So what are some of the challenges DPDK is experiencing, and how do you think they can be addressed?

  • DPDK is being used extensively everywhere, and that is great. Now we need to collaborate to take it to the next level of maturity. For example, the community needs to collaborate to find a way to continue adding advanced features without compromising the stability of existing HW and existing features. Stability of Long Term Releases (LTS) has to be solidified.  DPDK will have to adapt to cater to that — number of releases, duration of releases, integration with other products and projects will have to be evaluated. But the community is up for the challenge! There are enough senior/experienced people who are putting the right steps in place to solve for this. 
  • Another challenge is that there are a lot of consumers of DPDK, but not very many active participants. Red Hat, Mellanox, and Intel are really stepping up and putting in resources, but we’d love to see more organizations participating. There are folks working full time on LTSs, and Red Hat has actually hired head count just for DPDK: we have about a half-dozen people focused on DPDK upstream, plus 8-9 working with DPDK for product integration.
  • There’s also the challenge of debuggability.  The more we add to DPDK the harder it is to debug systems running DPDK.  And larger customers demand bug fixes plus an absolute root cause for each bug. That requires debuggability of every layer and complete predictability. In some cases adding debug code moves the problem, or may even alleviate the problem. Unfortunately, that is not enough for large telco customers. They need to know the root cause of the problem, and how a patch fixes that problem directly. More work is needed to get DPDK to that level.  As products mature, more of these “Day 2” problems need to be addressed. The same is the case with DPDK; the time has come to get the project to the next level.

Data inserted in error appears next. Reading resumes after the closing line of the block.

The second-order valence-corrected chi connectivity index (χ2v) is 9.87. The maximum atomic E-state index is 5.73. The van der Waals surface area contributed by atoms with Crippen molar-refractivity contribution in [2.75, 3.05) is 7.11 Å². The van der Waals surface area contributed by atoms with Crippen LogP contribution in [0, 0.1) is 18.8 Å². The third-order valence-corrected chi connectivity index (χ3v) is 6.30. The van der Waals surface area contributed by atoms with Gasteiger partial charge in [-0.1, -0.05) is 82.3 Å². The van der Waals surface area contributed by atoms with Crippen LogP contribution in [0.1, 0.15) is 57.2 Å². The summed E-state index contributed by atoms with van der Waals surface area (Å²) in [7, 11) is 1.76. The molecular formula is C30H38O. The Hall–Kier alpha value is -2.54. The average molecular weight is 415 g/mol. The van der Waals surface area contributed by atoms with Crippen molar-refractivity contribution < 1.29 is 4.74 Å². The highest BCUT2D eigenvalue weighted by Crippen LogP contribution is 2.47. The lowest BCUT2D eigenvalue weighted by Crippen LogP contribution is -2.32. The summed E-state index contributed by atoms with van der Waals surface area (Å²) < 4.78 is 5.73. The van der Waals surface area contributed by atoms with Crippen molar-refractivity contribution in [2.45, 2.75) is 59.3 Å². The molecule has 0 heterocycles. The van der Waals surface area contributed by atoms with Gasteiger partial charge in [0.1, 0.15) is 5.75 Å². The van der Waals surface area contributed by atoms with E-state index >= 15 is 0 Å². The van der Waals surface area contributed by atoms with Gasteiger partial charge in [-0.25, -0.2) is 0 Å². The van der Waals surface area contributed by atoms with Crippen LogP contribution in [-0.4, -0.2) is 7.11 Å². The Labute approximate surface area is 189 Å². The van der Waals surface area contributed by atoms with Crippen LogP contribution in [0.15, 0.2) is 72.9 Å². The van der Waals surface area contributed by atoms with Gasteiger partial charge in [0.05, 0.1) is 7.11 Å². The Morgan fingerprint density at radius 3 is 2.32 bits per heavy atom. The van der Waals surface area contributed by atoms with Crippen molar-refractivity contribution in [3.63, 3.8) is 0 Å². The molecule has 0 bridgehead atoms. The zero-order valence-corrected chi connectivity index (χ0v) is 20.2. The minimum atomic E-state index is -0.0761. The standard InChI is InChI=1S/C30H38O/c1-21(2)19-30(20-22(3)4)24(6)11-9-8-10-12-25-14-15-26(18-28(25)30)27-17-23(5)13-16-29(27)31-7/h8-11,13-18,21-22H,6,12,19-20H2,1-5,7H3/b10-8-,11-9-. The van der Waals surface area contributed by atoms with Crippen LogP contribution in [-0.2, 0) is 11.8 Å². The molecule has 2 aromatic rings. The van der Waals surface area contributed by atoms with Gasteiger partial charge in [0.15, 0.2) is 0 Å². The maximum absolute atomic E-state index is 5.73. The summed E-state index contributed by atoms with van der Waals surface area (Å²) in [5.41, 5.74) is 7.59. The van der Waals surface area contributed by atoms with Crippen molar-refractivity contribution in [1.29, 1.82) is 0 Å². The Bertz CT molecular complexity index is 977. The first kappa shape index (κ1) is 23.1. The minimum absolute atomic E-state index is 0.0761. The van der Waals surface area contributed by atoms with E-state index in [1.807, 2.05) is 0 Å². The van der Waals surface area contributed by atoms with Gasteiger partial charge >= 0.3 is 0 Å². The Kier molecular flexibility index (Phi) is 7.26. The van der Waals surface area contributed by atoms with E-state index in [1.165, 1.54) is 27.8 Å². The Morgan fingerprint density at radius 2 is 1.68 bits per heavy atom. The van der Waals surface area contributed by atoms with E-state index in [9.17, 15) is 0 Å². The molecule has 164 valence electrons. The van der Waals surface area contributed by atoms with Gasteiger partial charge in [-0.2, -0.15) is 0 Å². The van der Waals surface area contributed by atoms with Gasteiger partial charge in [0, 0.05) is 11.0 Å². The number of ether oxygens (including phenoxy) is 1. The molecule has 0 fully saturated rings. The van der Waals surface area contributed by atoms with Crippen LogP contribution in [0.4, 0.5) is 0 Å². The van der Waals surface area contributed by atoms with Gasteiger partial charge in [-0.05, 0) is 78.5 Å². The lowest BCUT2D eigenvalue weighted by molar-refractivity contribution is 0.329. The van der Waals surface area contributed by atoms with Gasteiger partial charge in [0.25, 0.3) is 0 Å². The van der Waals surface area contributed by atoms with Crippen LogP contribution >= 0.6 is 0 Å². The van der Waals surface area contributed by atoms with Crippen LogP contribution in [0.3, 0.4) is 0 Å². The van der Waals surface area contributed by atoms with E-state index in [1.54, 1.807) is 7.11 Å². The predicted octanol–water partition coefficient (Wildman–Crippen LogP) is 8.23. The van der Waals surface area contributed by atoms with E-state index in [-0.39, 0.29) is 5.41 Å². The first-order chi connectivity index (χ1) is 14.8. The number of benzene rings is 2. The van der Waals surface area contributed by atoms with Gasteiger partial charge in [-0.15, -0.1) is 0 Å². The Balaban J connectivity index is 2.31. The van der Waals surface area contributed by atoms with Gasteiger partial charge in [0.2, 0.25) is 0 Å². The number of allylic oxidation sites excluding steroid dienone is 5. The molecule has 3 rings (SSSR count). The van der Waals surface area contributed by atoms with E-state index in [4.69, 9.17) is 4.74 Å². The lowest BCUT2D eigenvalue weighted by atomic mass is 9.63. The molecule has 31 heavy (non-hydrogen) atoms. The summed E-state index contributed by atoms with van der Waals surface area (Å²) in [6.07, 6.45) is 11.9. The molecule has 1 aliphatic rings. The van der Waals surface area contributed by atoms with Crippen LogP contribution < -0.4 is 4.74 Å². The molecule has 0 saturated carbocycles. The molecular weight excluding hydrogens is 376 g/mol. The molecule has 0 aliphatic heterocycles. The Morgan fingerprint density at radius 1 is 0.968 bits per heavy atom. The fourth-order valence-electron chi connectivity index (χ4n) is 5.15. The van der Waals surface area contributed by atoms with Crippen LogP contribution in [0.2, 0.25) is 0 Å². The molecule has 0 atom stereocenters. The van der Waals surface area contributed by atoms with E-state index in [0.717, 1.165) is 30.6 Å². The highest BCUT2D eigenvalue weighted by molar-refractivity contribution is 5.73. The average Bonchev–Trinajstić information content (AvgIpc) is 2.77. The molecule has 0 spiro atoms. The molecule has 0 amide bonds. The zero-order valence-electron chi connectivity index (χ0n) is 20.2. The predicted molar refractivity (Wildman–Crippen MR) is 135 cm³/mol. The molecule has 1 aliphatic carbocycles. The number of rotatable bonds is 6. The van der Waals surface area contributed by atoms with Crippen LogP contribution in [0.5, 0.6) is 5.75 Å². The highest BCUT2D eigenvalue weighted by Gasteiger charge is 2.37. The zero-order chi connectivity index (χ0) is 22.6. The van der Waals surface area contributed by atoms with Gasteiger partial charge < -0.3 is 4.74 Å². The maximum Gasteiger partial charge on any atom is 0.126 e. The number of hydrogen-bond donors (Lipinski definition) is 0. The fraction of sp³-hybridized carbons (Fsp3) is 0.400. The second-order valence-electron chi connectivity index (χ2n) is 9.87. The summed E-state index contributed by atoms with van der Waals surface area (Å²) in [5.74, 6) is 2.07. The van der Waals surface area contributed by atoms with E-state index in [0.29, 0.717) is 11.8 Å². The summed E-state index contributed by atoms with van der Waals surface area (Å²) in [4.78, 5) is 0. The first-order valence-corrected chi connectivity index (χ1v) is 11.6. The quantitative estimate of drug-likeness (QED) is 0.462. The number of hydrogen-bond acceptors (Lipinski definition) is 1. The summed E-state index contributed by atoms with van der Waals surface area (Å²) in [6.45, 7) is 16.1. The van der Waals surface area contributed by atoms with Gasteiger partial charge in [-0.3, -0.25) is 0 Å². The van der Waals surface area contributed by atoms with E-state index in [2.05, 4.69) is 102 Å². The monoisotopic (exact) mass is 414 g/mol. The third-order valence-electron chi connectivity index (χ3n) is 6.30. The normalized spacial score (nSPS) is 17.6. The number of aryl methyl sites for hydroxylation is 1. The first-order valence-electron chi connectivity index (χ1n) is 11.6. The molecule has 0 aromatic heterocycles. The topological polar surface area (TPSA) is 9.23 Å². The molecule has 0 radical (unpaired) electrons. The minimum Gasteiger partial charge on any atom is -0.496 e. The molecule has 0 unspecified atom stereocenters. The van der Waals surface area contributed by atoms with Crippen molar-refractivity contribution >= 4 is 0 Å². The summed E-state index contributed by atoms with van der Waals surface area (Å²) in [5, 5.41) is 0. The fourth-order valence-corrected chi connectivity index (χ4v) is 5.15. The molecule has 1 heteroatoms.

• The next challenge for DPDK is to integrate with smart(er) NICs to enable HW offloads so main motherboard CPUs inside the servers are not doing the heavy lifting of the packet movement. We are working with multiple HW vendors to address that challenge. 

How can someone get involved in DPDK? 

There are so many ways to get involved! There are no impediments in joining — it’s easy to participate. You can start by making DPDK work for your specific hardware, enhance CI activities, collaborate on UNH lab, patch review, or just start by participating in online meetings. There are no barriers to entry – joining mailing lists and conference calls is a good first step. Does not have to be a large commitment in the beginning, you can start with just a few hours a week. 

And again –  we see a lot more consumers of DPDK than we do participants. Some of the biggest benefits of participation are to (selfishly) safeguard your own hardware and products, but to also have a voice in the overall direction of the project. And the more diverse the community, the better – that’s the spirit of open source.